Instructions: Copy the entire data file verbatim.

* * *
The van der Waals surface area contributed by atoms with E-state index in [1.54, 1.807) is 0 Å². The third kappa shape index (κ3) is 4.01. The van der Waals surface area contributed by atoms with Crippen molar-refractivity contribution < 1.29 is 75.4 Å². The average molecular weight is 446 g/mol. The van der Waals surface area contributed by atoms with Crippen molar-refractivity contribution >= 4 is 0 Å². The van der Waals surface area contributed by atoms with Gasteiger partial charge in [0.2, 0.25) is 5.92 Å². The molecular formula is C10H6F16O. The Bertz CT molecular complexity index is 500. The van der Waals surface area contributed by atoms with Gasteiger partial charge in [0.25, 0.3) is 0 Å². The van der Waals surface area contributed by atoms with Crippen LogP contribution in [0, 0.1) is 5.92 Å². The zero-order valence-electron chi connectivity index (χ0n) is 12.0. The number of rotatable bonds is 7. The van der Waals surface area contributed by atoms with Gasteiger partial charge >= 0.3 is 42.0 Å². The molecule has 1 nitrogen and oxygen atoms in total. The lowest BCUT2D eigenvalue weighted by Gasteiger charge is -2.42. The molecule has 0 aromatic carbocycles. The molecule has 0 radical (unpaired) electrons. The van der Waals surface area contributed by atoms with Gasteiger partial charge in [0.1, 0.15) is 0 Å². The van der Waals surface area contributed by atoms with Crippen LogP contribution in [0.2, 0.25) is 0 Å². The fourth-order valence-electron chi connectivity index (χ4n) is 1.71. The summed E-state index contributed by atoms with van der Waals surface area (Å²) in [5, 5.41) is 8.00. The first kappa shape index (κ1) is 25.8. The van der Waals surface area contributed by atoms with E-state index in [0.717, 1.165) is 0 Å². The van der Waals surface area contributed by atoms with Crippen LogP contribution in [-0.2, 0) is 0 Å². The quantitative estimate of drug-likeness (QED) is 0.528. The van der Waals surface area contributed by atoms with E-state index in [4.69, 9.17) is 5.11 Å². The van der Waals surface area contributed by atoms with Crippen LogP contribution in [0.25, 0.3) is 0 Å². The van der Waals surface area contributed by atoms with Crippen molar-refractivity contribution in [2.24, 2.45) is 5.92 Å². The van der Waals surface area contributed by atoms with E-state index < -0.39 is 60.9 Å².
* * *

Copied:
The van der Waals surface area contributed by atoms with E-state index in [1.54, 1.807) is 0 Å². The third kappa shape index (κ3) is 4.01. The van der Waals surface area contributed by atoms with Crippen molar-refractivity contribution < 1.29 is 75.4 Å². The average molecular weight is 446 g/mol. The van der Waals surface area contributed by atoms with Crippen molar-refractivity contribution >= 4 is 0 Å². The van der Waals surface area contributed by atoms with Gasteiger partial charge in [0.2, 0.25) is 5.92 Å². The molecular formula is C10H6F16O. The Bertz CT molecular complexity index is 500. The van der Waals surface area contributed by atoms with Gasteiger partial charge in [0.25, 0.3) is 0 Å². The van der Waals surface area contributed by atoms with Crippen LogP contribution in [0, 0.1) is 5.92 Å². The zero-order valence-electron chi connectivity index (χ0n) is 12.0. The number of rotatable bonds is 7. The van der Waals surface area contributed by atoms with Gasteiger partial charge >= 0.3 is 42.0 Å². The molecule has 1 nitrogen and oxygen atoms in total. The lowest BCUT2D eigenvalue weighted by Gasteiger charge is -2.42. The molecule has 0 aromatic carbocycles. The molecule has 0 radical (unpaired) electrons. The van der Waals surface area contributed by atoms with Gasteiger partial charge in [0.1, 0.15) is 0 Å². The van der Waals surface area contributed by atoms with Crippen LogP contribution in [0.2, 0.25) is 0 Å². The fourth-order valence-electron chi connectivity index (χ4n) is 1.71. The summed E-state index contributed by atoms with van der Waals surface area (Å²) in [5, 5.41) is 8.00. The first kappa shape index (κ1) is 25.8. The van der Waals surface area contributed by atoms with E-state index in [0.717, 1.165) is 0 Å². The van der Waals surface area contributed by atoms with Crippen LogP contribution in [-0.2, 0) is 0 Å². The quantitative estimate of drug-likeness (QED) is 0.528. The van der Waals surface area contributed by atoms with E-state index in [4.69, 9.17) is 5.11 Å². The van der Waals surface area contributed by atoms with Crippen LogP contribution in [0.25, 0.3) is 0 Å². The van der Waals surface area contributed by atoms with Crippen molar-refractivity contribution in [2.24, 2.45) is 5.92 Å². The van der Waals surface area contributed by atoms with E-state index < -0.39 is 60.9 Å².